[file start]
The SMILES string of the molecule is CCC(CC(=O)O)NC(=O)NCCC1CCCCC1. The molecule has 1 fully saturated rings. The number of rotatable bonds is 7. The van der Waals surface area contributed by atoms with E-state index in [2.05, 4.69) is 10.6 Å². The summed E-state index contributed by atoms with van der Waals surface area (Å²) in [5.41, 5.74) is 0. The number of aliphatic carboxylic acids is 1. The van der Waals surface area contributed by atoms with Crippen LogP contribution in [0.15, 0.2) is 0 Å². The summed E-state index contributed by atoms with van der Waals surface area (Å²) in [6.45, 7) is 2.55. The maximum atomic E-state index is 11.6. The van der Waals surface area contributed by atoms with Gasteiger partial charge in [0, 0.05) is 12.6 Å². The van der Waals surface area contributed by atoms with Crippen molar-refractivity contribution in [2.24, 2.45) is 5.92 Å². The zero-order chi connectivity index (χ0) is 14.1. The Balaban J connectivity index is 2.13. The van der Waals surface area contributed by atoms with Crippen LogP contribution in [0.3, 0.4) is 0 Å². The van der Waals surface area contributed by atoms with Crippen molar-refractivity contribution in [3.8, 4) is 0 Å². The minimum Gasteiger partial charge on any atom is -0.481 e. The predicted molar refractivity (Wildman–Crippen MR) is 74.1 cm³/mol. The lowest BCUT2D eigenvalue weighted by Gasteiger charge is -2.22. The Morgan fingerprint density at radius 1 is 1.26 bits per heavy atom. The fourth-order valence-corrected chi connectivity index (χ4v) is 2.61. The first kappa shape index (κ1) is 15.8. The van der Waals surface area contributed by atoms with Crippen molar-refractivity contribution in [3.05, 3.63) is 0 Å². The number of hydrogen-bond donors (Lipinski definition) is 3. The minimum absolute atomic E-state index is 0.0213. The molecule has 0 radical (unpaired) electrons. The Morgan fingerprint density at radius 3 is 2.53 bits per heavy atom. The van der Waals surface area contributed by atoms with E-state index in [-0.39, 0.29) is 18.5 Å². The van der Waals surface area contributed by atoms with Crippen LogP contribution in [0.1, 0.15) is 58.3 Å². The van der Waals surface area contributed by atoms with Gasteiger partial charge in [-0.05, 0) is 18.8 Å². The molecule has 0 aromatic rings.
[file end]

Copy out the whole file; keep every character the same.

The SMILES string of the molecule is CCC(CC(=O)O)NC(=O)NCCC1CCCCC1. The molecule has 1 fully saturated rings. The number of rotatable bonds is 7. The van der Waals surface area contributed by atoms with E-state index in [2.05, 4.69) is 10.6 Å². The summed E-state index contributed by atoms with van der Waals surface area (Å²) in [5.41, 5.74) is 0. The number of aliphatic carboxylic acids is 1. The van der Waals surface area contributed by atoms with Crippen LogP contribution in [0.15, 0.2) is 0 Å². The summed E-state index contributed by atoms with van der Waals surface area (Å²) in [6.45, 7) is 2.55. The maximum atomic E-state index is 11.6. The van der Waals surface area contributed by atoms with Gasteiger partial charge in [0, 0.05) is 12.6 Å². The van der Waals surface area contributed by atoms with Crippen molar-refractivity contribution in [2.24, 2.45) is 5.92 Å². The zero-order chi connectivity index (χ0) is 14.1. The Balaban J connectivity index is 2.13. The van der Waals surface area contributed by atoms with Crippen LogP contribution in [0.3, 0.4) is 0 Å². The van der Waals surface area contributed by atoms with Crippen molar-refractivity contribution in [3.8, 4) is 0 Å². The minimum Gasteiger partial charge on any atom is -0.481 e. The predicted molar refractivity (Wildman–Crippen MR) is 74.1 cm³/mol. The lowest BCUT2D eigenvalue weighted by Gasteiger charge is -2.22. The Morgan fingerprint density at radius 1 is 1.26 bits per heavy atom. The fourth-order valence-corrected chi connectivity index (χ4v) is 2.61. The first kappa shape index (κ1) is 15.8. The van der Waals surface area contributed by atoms with Crippen molar-refractivity contribution in [3.05, 3.63) is 0 Å². The number of hydrogen-bond donors (Lipinski definition) is 3. The minimum absolute atomic E-state index is 0.0213. The molecule has 0 radical (unpaired) electrons. The Morgan fingerprint density at radius 3 is 2.53 bits per heavy atom. The van der Waals surface area contributed by atoms with E-state index in [-0.39, 0.29) is 18.5 Å². The van der Waals surface area contributed by atoms with Crippen LogP contribution in [0.1, 0.15) is 58.3 Å². The van der Waals surface area contributed by atoms with Gasteiger partial charge in [-0.05, 0) is 18.8 Å². The molecule has 0 aromatic rings.